ASTI demands abolition of extra work hours and pension levy

Conference told additional hours has led teachers to withdraw from after-school activities

Delegates at the ASTI conference in Killarney vote unanimously in favour on a motion calling for the rescinding of the “Croke Park hours”. Photograph: Don MacMonagle.

Delegates at the ASTI conference in Killarney vote unanimously in favour on a motion calling for the rescinding of the “Croke Park hours”. Photograph: Don MacMonagle.

 

Second-level teachers who are members of the Association of Secondary Teachers of Ireland (ASTI) are to demand the rescinding of the additional 33 hours per year they have to work under Croke Park and Haddington Road agreements as well as the abolition of the public service pension levy.

At its convention in Killarney, delegates described the pension levy as unfair and unjust as private sector workers were not affected.

The pension levy, which averages about 7.5 per cent, was put in place in 2009 and represented the first reduction in earnings of public service staff following the economic collapse.

The 33 additional hours – dubbed “after-school detention for teachers” – are used mainly for planning and meetings outside of regular teaching hours.

Proposing the rescinding of the additional “Croke Park hours” Séamus Meskill of the union’s Desmond branch said the then government had used the financial crisis to implement a radical restructuring of the education system and to dismantle pay and working conditions of teachers.

Savings generated

“The upturn in the economy has been under way for some time and Ministers are constantly reminding us of this.”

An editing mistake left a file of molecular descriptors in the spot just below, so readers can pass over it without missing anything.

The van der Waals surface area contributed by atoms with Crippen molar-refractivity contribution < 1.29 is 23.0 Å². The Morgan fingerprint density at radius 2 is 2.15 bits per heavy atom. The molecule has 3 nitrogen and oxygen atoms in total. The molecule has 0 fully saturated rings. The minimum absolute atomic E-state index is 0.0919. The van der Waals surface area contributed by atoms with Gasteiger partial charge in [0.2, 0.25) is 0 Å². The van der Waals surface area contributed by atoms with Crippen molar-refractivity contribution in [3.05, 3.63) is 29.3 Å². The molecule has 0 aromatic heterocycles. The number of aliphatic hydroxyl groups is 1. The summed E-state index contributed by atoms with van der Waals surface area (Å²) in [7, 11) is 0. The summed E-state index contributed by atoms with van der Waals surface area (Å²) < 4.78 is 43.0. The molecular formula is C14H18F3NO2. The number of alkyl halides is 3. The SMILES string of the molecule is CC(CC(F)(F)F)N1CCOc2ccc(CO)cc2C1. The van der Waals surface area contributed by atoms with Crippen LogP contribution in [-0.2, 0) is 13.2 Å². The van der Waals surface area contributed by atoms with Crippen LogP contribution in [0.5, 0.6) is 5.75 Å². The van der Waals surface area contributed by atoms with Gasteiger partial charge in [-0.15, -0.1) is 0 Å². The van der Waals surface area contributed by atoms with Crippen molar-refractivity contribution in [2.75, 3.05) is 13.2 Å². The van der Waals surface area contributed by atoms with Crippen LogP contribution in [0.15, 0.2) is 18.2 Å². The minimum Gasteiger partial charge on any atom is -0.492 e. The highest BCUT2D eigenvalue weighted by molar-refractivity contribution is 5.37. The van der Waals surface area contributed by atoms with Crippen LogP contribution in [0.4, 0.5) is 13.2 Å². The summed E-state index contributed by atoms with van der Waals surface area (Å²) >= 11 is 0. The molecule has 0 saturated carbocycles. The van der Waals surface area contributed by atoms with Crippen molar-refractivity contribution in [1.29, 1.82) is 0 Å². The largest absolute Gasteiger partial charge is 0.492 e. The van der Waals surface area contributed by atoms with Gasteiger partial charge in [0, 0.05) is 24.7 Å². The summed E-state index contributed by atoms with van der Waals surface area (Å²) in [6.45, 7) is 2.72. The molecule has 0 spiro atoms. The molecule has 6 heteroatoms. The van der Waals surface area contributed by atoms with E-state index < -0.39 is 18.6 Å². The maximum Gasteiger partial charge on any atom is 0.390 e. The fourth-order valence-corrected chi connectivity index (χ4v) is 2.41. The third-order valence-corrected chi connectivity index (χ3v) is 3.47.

He said it was time for a review of the Croke Park/Haddington Road productivity measures, as provided for in the accord in the event of an improvement in economic conditions.

“As the Haddington Road deal expires in July 2016, we need to state now to our negotiators as well as to the Government that we want our hours back.” He warned if the union did not make its case now, the hours could become a recognised part of teachers’ jobs.

Siobhán O’Donovan, a teacher in Mallow, said everyone was agreed that Ireland was in a state of dramatic economic recovery and this was one reason why the additional hours should now be rescinded.

“That is not to say I do not want a cut in the crippling universal social charge, or a reduction in tax or dare I say it a pay increase. But I take these in line with all other public service workers. But these hours are far more teacher-specific. They are more personal, petty and I want them back.

Time taken

Ms O’Donovan said the requirement for the additional 33 hours had a negative knock-on effect with many teachers withdrawing from time previously given for extra-curricular activities.

Mark Walsh of Dublin North East said there was no doubt the Government would seek to roll the Croke Park and Haddington Road deals into a new agreement.

“We have to be steadfast and say this cannot be continued into the next agreement. The Croke Park hours must die with the Croke Park agreement.”